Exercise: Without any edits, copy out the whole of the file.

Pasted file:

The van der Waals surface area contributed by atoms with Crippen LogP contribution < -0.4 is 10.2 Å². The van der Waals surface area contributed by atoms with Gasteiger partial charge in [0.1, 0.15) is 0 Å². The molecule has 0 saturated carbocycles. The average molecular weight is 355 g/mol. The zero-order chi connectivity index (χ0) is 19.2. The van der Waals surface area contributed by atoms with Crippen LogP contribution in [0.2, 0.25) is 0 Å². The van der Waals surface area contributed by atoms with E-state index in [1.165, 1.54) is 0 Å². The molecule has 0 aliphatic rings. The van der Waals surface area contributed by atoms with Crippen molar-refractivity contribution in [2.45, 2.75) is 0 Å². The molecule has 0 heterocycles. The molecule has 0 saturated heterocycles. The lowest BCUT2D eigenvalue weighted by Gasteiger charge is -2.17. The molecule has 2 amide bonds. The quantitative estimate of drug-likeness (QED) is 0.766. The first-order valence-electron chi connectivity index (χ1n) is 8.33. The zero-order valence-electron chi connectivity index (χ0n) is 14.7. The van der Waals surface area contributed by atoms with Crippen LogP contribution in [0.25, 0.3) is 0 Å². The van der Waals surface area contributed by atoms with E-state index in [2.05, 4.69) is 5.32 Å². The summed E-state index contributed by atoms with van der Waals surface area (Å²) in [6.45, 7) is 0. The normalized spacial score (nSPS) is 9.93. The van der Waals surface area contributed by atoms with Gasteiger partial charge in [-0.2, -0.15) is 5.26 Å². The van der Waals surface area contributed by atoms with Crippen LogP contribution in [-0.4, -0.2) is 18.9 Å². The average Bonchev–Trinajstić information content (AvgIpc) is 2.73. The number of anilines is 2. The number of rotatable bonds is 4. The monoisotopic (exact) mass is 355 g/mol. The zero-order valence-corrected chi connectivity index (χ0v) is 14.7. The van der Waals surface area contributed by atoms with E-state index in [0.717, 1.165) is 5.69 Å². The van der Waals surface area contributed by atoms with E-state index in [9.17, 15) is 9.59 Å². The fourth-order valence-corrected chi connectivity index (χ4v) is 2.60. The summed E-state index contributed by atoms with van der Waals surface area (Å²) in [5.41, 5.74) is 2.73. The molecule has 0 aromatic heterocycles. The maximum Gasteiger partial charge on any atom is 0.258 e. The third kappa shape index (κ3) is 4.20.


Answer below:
The van der Waals surface area contributed by atoms with Crippen LogP contribution < -0.4 is 10.2 Å². The van der Waals surface area contributed by atoms with Gasteiger partial charge in [0.1, 0.15) is 0 Å². The molecule has 0 saturated carbocycles. The average molecular weight is 355 g/mol. The zero-order chi connectivity index (χ0) is 19.2. The van der Waals surface area contributed by atoms with Crippen LogP contribution in [0.2, 0.25) is 0 Å². The van der Waals surface area contributed by atoms with E-state index in [1.165, 1.54) is 0 Å². The molecule has 0 aliphatic rings. The van der Waals surface area contributed by atoms with Crippen molar-refractivity contribution in [2.45, 2.75) is 0 Å². The molecule has 0 heterocycles. The molecule has 0 saturated heterocycles. The lowest BCUT2D eigenvalue weighted by Gasteiger charge is -2.17. The molecule has 2 amide bonds. The quantitative estimate of drug-likeness (QED) is 0.766. The first-order valence-electron chi connectivity index (χ1n) is 8.33. The zero-order valence-electron chi connectivity index (χ0n) is 14.7. The van der Waals surface area contributed by atoms with Crippen LogP contribution in [0.25, 0.3) is 0 Å². The van der Waals surface area contributed by atoms with E-state index in [2.05, 4.69) is 5.32 Å². The summed E-state index contributed by atoms with van der Waals surface area (Å²) in [6.45, 7) is 0. The normalized spacial score (nSPS) is 9.93. The van der Waals surface area contributed by atoms with Gasteiger partial charge in [-0.2, -0.15) is 5.26 Å². The van der Waals surface area contributed by atoms with Crippen LogP contribution in [-0.4, -0.2) is 18.9 Å². The average Bonchev–Trinajstić information content (AvgIpc) is 2.73. The number of anilines is 2. The number of rotatable bonds is 4. The monoisotopic (exact) mass is 355 g/mol. The zero-order valence-corrected chi connectivity index (χ0v) is 14.7. The van der Waals surface area contributed by atoms with E-state index in [0.717, 1.165) is 5.69 Å². The van der Waals surface area contributed by atoms with E-state index in [9.17, 15) is 9.59 Å². The fourth-order valence-corrected chi connectivity index (χ4v) is 2.60. The summed E-state index contributed by atoms with van der Waals surface area (Å²) in [5.41, 5.74) is 2.73. The molecule has 0 aromatic heterocycles. The maximum Gasteiger partial charge on any atom is 0.258 e. The third kappa shape index (κ3) is 4.20.